Warrior (2011)

The sport of MMA gets the “Rocky” treatment at last in “Warrior”, a profoundly moving and superbly well-acted sports drama that delivers a knockout punch right to the tear ducts of even the most cynical of misanthropes.



Tom Hardy and Joel Edgerton portray estranged brothers and MMA fighters Tommy and Brendan Conlon, their lives having diverged at a critical point in adolescence, who find themselves competing in the same competition. Nick Nolte plays the brothers’ father Paddy, a recovering alcoholic who wants nothing more than for his two sons to give him the second chance that neither believes he deserves. Jennifer Morrison steps into the role of Brendan’s supportive wife Tess, while Frank Grillo plays his good friend Frank Campana, who helps trains Brendan for what will truly be the fight of his life.


Tommy Conlon hasn’t seen or spoken to his formerly alcoholic father Paddy in the past fourteen years having fled with his mother after years of domestic abuse. He’s even more embittered towards his older brother Brendan, who stayed behind with his girlfriend Tess, leaving Tommy to bury their mother after a terminal illness claimed her life. Now adopting his mother’s maiden name Riordan, Tommy quickly becomes an internet sensation after a video of him flattening MMA-fighter “Mad Dog” Grimes, a serious contender in the upcoming MMA mega-tournament “Sparta”, goes viral online.

Tommy is quickly offered a spot to compete in Sparta, and begrudgingly enlists Paddy as his trainer. Little do either Tommy or Paddy know, however, that Brendan will also be competing in the very same tournament. A former professional MMA fighter turned high school physics teacher, Brendan moonlights in underground fights to make ends meet. Unfortunately, when news of this reaches the school, Brendan is suspended without pay, and with his home facing foreclosure, his last viable option is the $5 million purse that will go to the winner of Sparta.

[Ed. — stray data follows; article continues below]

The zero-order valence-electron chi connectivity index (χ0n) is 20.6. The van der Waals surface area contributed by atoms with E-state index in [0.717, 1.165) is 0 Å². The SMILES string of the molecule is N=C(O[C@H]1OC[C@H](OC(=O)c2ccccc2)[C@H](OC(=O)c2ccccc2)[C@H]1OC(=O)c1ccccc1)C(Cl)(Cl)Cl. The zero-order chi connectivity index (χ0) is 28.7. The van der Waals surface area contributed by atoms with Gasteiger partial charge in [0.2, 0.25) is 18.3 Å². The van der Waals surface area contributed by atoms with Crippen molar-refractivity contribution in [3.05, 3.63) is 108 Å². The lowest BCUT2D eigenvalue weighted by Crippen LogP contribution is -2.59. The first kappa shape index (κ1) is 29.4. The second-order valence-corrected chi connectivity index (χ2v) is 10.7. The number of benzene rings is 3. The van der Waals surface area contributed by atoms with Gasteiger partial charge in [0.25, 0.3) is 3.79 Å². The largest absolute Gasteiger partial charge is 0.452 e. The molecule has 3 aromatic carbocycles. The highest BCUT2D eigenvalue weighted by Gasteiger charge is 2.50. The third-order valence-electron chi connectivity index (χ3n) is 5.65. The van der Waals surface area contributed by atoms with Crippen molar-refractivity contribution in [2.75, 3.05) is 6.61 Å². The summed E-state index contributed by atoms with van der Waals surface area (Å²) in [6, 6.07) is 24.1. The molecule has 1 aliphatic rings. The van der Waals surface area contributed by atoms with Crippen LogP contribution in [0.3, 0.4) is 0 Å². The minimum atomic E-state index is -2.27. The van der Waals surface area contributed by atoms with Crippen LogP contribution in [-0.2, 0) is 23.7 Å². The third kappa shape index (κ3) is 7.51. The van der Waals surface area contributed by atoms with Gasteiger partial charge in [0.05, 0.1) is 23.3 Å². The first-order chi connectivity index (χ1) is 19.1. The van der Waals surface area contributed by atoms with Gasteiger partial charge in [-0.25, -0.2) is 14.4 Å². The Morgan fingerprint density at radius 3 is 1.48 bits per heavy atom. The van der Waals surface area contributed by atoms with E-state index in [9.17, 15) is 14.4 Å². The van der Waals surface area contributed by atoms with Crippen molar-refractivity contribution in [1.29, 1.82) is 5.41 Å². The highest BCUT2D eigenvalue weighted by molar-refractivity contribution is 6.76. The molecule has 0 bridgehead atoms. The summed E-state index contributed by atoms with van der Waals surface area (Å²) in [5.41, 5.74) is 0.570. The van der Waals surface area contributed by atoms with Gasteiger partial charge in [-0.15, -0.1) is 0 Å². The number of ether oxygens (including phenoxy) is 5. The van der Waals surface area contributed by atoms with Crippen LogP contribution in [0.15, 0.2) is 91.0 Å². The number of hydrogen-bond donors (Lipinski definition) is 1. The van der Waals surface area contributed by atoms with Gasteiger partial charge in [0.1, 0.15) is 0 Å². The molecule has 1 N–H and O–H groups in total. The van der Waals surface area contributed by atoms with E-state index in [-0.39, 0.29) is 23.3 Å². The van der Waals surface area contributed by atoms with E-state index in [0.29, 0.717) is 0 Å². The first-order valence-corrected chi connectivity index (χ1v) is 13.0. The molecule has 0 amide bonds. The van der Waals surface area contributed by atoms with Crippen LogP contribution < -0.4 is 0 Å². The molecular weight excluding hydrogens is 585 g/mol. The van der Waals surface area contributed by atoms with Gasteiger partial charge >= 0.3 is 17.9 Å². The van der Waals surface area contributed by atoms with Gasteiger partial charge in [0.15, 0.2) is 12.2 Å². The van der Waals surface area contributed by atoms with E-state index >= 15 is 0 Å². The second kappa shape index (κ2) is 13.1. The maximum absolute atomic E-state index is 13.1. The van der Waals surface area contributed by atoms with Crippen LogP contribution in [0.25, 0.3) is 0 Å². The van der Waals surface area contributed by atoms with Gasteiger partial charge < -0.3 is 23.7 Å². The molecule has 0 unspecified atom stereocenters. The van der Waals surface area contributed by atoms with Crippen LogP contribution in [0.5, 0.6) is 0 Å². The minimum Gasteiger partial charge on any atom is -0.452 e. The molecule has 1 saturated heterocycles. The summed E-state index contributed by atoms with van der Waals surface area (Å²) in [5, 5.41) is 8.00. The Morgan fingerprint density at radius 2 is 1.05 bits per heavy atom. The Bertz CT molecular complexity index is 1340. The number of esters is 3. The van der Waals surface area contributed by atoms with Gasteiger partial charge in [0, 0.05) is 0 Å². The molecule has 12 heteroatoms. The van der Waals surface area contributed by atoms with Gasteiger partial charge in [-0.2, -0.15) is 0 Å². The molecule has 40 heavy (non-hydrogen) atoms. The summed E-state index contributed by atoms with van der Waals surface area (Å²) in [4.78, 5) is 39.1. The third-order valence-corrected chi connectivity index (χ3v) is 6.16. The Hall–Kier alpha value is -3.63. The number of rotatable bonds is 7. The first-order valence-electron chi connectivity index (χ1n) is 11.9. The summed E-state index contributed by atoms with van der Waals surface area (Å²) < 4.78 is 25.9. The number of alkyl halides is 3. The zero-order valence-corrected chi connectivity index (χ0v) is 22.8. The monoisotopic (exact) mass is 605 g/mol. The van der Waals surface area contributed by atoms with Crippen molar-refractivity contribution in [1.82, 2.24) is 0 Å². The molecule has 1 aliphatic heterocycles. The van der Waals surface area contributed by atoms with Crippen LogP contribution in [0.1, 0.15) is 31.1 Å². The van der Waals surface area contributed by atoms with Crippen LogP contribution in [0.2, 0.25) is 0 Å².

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“Warrior” is primarily a sombre drama with the focus devoted to the falling out of Tommy and Brendan and Paddy’s desperate effort to earn the trust and forgiveness of his sons once more, with the action largely being saved for the third act. However, that isn’t to say that viewers will feel shortchanged on that front. Indeed, the first fifteen minutes allow Tom Hardy to very clearly establish himself as one of the most physically adept, novice martial artists in Hollywood.

To give a little historical perspective, the not terribly large Hardy would be seen as the massive and fearsome Bane, a villain well-known for being impossibly muscular and famous to DC Comics fans as the man who “Broke the Bat”, in 2012’s “The Dark Knight Rises” -the two films released less than a year apart. With such an intimidating pair of shoes to fill, Hardy creates a powerful and commanding presence every second that he’s onscreen in the film, his beefed-up body decorated with nearly as many tattoos as Yuri Boyka’s.

Early on, Tommy volunteers to “keep your boy warm for you” after Mad Dog’s pool of sparring partners is depleted, and delivers a jaw-droppingly ferocious beating (bet you never thought you’d hear about a character in a martial arts film with the name Mad Dog being so effortlessly KO’d, did you?). It’s easily the best individual scene of the entire film, and not only shows off Hardy’s impressive physicality, especially for having no martial arts background at all prior to this film, but also sets the bar remarkably high for his then forthcoming portrayal of Bane (which, it must be said, he delivered the goods in, as well).